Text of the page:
Posts Tagged “JRR Tolkien”


Last weekend I was in the Victorian Alps, and saw clearly the effects of technology. Yesterday, I spoke of the wonder of technology, but cautioned that it can be used for harm as well as for good. Today, I want to speak of some of the harm I saw.

The main history of the area is gold mining. The town I stayed in (Harrietville) was a gold mining town, and in fact still has two operating mines 150 years later. Some of the other towns I visited were also established in the gold rush era. Now they host tourists in the summer and seekers after snow in the winter, but the legacy of man’s frantic search for gold is still visible.

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One year ago today, I gave my last exhortation at my home ecclesia (and it had nothing to do with Valentine’s Day…). Now that time seems a world away, but here are some reflections on that exhortation:
How I could give an exhortation at all while very near to quitting.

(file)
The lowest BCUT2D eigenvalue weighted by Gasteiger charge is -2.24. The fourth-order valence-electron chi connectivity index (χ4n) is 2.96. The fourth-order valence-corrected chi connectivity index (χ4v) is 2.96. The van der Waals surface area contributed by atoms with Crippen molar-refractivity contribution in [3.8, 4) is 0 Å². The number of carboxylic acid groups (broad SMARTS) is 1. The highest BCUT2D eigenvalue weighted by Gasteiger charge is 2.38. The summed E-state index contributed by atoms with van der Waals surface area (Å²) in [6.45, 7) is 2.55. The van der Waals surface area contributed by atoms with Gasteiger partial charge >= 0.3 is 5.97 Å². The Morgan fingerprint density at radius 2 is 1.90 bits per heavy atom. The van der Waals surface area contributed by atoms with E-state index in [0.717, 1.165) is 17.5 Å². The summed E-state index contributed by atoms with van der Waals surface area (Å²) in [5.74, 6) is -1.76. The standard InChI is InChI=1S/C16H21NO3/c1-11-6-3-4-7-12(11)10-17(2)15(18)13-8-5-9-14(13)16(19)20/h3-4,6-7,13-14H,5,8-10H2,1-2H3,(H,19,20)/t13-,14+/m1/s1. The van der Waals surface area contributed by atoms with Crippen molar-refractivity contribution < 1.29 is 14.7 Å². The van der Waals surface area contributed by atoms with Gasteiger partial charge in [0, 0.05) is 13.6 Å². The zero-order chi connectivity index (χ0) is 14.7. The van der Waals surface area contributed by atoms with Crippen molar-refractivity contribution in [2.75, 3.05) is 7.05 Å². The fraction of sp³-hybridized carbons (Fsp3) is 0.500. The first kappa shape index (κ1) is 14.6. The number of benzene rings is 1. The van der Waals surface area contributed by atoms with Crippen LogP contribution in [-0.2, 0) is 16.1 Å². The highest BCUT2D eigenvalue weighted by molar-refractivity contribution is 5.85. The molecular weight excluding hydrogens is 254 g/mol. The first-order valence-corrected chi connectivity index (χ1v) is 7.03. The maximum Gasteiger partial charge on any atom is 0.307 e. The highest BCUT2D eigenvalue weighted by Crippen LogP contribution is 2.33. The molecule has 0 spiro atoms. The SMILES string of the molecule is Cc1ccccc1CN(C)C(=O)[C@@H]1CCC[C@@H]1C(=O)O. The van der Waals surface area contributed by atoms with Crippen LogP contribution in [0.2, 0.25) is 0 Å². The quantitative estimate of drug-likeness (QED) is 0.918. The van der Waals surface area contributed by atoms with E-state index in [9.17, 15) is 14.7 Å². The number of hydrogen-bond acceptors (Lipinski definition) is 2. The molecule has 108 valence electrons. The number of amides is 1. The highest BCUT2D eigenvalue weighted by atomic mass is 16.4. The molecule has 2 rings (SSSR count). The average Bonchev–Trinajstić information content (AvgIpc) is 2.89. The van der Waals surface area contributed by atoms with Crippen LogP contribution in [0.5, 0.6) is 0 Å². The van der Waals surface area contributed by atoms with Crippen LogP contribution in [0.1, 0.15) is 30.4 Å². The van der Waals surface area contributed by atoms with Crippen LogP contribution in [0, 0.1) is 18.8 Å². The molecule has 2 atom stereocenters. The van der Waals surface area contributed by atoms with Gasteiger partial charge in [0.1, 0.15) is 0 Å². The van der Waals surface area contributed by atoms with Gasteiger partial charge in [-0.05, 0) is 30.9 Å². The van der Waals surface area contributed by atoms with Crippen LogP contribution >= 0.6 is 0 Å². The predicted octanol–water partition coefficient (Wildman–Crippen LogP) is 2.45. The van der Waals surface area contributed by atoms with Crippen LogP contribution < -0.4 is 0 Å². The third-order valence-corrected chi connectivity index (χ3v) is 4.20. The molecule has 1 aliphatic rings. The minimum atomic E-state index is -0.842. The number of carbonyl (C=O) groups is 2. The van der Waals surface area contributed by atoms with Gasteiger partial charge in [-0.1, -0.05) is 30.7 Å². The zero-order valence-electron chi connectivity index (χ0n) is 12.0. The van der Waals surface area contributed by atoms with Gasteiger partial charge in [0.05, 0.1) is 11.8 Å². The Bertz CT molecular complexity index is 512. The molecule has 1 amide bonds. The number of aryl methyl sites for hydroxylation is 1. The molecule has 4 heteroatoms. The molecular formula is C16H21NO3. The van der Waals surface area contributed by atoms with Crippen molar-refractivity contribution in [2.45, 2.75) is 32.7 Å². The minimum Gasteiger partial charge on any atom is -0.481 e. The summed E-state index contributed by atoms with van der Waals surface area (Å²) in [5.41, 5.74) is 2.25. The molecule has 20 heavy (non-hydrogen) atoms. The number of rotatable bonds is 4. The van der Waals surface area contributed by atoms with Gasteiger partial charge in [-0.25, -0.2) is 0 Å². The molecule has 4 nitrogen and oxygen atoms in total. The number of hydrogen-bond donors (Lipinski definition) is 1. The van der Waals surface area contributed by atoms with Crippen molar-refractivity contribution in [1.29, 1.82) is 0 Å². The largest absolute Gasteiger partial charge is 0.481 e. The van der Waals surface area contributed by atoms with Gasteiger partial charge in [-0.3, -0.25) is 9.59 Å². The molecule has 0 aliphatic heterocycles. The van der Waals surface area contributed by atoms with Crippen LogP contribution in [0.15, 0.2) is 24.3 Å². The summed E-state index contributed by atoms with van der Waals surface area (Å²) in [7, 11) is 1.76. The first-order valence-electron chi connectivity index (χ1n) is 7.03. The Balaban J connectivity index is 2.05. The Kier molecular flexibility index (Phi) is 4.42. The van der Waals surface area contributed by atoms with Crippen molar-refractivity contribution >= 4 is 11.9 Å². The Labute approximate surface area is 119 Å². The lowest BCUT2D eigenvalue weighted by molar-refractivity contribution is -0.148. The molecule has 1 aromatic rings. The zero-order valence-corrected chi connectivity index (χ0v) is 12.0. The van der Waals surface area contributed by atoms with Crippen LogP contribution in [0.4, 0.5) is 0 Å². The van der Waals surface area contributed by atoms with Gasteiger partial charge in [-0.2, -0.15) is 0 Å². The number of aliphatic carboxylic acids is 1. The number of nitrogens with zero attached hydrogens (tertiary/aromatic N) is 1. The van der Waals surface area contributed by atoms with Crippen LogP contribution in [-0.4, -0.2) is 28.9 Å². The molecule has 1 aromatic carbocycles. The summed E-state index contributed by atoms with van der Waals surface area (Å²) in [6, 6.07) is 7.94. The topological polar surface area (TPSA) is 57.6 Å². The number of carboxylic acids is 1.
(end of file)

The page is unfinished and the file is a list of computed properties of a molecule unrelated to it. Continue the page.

Reflections on the importance of careful and accurate Biblical exposition, a puzzling Bible contradiction, a failed Psalm, Biblical propaganda, generational change in Melbourne Christadelphia, and fighting the long defeat.

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In my last couple of posts, I’ve talked about the confidence of children in the existence of things that don’t actually exist (part 1, part 2).

In this post I’d like to reflect on what it means to have a child-like faith, and what we as dignified, grown-up, rational adults can learn from it.

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In my last post, I talked of things that I had seen hiking, and of the confidence shown by children who had written letters to Winnie-the-Pooh or to the fairies. This post is a little more serious, since I’ve been sidetracked onto an important theme: the importance and power of fiction in real life. With the power of the Internet and social media there are fan clubs everywhere, and sometimes it is hard to draw the boundary between the fictional groups and “real life”. I’ve stuck to a couple of examples following the “letters” theme and a personal example, but it’s really just scratching the surface.

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